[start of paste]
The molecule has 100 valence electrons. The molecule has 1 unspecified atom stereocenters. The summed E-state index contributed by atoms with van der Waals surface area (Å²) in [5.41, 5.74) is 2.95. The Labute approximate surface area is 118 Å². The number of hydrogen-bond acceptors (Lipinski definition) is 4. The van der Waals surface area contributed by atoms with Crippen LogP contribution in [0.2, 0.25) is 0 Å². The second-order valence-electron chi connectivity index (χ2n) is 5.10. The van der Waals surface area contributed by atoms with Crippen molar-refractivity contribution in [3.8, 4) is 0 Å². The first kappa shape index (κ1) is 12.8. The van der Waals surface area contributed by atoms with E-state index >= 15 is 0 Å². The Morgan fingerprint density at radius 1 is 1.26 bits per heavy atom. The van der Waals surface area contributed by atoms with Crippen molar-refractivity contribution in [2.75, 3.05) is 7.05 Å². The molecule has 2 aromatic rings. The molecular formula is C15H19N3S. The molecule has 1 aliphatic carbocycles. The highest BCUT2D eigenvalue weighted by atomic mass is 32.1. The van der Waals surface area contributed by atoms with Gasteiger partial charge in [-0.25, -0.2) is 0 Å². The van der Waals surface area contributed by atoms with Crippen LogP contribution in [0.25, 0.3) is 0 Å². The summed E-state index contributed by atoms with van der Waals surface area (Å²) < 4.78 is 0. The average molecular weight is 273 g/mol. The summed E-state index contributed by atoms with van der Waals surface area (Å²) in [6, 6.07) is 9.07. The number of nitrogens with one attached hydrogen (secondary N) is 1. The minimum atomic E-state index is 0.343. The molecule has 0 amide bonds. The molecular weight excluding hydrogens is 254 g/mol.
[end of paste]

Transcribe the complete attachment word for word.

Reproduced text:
The molecule has 100 valence electrons. The molecule has 1 unspecified atom stereocenters. The summed E-state index contributed by atoms with van der Waals surface area (Å²) in [5.41, 5.74) is 2.95. The Labute approximate surface area is 118 Å². The number of hydrogen-bond acceptors (Lipinski definition) is 4. The van der Waals surface area contributed by atoms with Crippen LogP contribution in [0.2, 0.25) is 0 Å². The second-order valence-electron chi connectivity index (χ2n) is 5.10. The van der Waals surface area contributed by atoms with Crippen molar-refractivity contribution in [3.8, 4) is 0 Å². The first kappa shape index (κ1) is 12.8. The van der Waals surface area contributed by atoms with E-state index >= 15 is 0 Å². The Morgan fingerprint density at radius 1 is 1.26 bits per heavy atom. The van der Waals surface area contributed by atoms with Crippen molar-refractivity contribution in [2.75, 3.05) is 7.05 Å². The molecule has 2 aromatic rings. The molecular formula is C15H19N3S. The molecule has 1 aliphatic carbocycles. The highest BCUT2D eigenvalue weighted by atomic mass is 32.1. The van der Waals surface area contributed by atoms with Gasteiger partial charge in [-0.25, -0.2) is 0 Å². The van der Waals surface area contributed by atoms with Crippen LogP contribution in [0.25, 0.3) is 0 Å². The summed E-state index contributed by atoms with van der Waals surface area (Å²) < 4.78 is 0. The average molecular weight is 273 g/mol. The summed E-state index contributed by atoms with van der Waals surface area (Å²) in [6, 6.07) is 9.07. The number of nitrogens with one attached hydrogen (secondary N) is 1. The minimum atomic E-state index is 0.343. The molecule has 0 amide bonds. The molecular weight excluding hydrogens is 254 g/mol.